Survival then, Survival now
Alaska Native games celebrate ancient skills that were necessary for hunting survival. Feats of exceptional strength and coordination afforded both personal protection and assistance for the hunter in his mission to bring sustenance to his community. The protective and community-nurturing effects of these skills continue today in modern, urban environments where the skills are transmitted through unique, competitive games for Alaska Native youth. Recent Game forums underscore the subtle overlapping layers of identity, spirituality, cultural continuity, and community health involved with these games. Game-related subsistence spirituality is specifically explored as a non-dual, anti-hegemonic, and potentially protective resource for modern Alaska Native teens. The proposed connections between subsistence spirituality, Games, and holistic wellness underscore the emergent importance of these skill Games for modern Alaska Native youth and communities.
||Alaska Native Games, World Eskimo & Indian Olympics (WEIO), Native Youth Olympics (NYO), Arctic Winter Games, Alaska High Kick, 2-Foot Kick, Blanket Toss, Subsistence Spirituality, Alaska Native Identity, Suicide and Holistic Wellness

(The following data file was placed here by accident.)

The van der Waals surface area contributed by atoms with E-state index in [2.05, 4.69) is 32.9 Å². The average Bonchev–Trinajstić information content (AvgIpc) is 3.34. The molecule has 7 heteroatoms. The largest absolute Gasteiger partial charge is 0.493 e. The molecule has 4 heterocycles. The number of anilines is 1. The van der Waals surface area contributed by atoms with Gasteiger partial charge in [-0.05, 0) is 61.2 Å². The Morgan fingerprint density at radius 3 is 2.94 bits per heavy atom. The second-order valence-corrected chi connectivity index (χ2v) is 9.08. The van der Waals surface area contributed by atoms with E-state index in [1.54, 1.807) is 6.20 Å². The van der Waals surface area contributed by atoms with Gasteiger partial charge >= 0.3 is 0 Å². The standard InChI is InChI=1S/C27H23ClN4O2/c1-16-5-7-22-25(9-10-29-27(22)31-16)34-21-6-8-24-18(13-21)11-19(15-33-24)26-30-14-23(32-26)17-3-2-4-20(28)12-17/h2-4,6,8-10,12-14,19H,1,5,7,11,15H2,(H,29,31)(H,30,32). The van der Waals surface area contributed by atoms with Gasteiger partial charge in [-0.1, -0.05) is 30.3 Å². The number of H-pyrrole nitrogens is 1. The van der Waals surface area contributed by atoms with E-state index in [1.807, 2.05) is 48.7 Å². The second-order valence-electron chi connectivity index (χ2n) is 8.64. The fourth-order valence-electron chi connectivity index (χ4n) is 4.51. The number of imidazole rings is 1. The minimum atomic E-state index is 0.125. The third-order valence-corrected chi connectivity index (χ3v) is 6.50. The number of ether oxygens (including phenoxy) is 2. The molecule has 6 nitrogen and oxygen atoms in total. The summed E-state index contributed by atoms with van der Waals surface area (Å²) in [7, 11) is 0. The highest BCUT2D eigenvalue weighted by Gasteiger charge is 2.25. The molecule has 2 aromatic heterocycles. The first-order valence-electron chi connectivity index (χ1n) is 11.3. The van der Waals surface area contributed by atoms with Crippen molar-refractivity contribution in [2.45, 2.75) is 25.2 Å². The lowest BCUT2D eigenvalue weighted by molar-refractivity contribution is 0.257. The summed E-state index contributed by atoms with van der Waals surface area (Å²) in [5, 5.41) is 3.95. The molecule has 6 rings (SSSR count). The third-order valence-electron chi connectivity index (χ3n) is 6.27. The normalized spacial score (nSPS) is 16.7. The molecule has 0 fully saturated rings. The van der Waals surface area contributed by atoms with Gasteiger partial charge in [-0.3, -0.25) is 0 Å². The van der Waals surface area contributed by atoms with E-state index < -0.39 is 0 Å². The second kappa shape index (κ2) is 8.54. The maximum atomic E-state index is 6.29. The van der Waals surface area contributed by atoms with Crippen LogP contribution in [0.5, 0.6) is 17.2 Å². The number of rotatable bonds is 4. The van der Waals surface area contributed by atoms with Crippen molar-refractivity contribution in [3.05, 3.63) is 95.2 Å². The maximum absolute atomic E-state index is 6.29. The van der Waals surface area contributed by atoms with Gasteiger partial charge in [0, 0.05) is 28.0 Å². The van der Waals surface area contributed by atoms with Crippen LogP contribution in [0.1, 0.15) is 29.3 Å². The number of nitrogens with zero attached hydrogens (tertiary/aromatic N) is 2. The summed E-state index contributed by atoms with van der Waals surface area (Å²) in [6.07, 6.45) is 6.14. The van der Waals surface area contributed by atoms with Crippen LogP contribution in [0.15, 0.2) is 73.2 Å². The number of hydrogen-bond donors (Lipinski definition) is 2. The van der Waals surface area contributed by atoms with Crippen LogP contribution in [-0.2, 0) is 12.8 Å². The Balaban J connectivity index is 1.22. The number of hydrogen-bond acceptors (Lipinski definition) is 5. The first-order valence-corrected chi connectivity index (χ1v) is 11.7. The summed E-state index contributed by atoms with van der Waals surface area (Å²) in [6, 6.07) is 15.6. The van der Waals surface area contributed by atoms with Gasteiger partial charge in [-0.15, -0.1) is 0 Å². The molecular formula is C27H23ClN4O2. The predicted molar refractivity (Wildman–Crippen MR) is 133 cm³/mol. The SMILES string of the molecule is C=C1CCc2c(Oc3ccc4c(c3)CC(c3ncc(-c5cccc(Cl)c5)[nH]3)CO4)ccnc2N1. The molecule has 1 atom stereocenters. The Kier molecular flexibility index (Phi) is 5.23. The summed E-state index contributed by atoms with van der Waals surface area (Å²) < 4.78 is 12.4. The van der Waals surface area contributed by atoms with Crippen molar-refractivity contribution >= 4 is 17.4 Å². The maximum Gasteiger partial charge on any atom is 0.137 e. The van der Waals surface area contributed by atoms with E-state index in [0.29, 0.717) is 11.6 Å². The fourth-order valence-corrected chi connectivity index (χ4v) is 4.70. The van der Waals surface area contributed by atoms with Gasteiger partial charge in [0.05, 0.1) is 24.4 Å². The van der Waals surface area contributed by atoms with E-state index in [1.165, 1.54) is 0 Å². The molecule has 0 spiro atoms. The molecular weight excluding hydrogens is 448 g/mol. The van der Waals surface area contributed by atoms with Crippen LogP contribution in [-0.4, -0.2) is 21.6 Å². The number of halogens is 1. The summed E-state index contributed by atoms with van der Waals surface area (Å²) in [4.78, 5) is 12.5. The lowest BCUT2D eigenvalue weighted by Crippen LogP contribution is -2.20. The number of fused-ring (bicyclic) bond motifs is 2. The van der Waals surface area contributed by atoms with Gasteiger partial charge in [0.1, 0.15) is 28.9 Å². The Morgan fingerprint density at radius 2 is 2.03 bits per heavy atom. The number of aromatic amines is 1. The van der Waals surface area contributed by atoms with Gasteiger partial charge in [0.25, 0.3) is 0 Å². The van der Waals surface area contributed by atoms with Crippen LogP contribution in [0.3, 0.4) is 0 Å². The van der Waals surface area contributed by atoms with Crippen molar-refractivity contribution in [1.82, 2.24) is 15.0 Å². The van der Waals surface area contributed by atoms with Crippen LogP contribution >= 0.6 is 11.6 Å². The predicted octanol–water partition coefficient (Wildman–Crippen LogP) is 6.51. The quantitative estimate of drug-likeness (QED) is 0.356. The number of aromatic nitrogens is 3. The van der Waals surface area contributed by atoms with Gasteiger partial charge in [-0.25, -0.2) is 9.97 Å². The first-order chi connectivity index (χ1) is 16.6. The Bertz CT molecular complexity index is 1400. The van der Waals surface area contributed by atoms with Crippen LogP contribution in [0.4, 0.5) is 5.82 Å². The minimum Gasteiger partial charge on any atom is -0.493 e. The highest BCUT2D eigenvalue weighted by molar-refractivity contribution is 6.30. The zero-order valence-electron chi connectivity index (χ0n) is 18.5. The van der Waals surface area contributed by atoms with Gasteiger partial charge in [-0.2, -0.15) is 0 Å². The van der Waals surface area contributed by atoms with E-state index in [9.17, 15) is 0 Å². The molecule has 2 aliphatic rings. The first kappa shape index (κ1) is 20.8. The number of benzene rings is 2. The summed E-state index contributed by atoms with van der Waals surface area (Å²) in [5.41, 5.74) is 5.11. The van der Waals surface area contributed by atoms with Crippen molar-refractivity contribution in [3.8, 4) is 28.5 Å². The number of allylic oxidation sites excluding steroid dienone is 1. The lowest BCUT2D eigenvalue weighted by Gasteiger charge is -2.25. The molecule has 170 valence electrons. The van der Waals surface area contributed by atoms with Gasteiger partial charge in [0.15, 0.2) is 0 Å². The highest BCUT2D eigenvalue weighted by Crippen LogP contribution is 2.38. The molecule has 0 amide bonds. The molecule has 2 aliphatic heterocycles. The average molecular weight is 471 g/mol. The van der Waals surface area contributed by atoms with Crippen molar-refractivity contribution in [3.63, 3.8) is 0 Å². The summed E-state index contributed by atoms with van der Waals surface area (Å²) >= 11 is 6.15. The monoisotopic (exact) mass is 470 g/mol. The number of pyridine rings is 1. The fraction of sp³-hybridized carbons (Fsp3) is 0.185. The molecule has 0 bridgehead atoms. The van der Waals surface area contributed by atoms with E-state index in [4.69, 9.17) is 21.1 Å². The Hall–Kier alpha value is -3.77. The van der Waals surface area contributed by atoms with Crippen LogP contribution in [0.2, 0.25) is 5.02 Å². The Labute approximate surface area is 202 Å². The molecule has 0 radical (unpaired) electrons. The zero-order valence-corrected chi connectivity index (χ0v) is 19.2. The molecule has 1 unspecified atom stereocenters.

The International Journal of Sport and Society, Volume 2, Issue 4, pp.83-96.
Article: Print (Spiral Bound).
Article: Electronic (PDF File; 1.081MB).
Adjunct Professor, Philosophy Department, College of Arts and Sciences, University of Alaska Anchorage, Anchorage, Alaska, USA
Kristin Helweg Hanson, Ph.D. has degrees in nursing, education and religious studies. Hanson studied in the “Persons, Community, and Religious Practices” program of the Graduate Division of Religion at Emory University where she earned her doctorate and a Certificate of Women’s Studies. Hanson now teaches philosophy and religion at the University of Alaska, Anchorage (UAA). Her interests include beliefs and practices that emerge from intersecting spiritualities; Inupiaq transformation of immigrant Lutheranism is a particular focus. Hanson is associated with an Inupiaq faith community in Anchorage, AK. It was at a church social event that Hanson first saw the contests of skill.
Board Director, University of Alaska Anchorage, Anchorage, Alaska, USA
Sheila (Tusaagvik) Seetomona Randazzo, B.S. was born and raised in Anchorage, AK and has family roots in the village of Shishmaref, AK. She has particular interest in cultural continuity and health for Alaska Native communities. Randazzo is the Transition Advisor in Native Student Services at University of Alaska, Anchorage. She also serves as a Board Director of Sobermiut, a grass roots organization that promotes holistic wellness for Native families. Sheila Randazzo was principle researcher for the AK Humanities Forum grant that did an initial exploration of Alaska Native games and their history. Sheila (Tusaagvik) has won various medals in Native Game events. She is married to Brian (Sepaq) Randazzo who holds the world record for 2-foot High Kick and shares the world record for 1-foot High Kick Alaska style. Sheila and Brian Randazzo teach and promote Native Games in Anchorage and other Alaskan communities.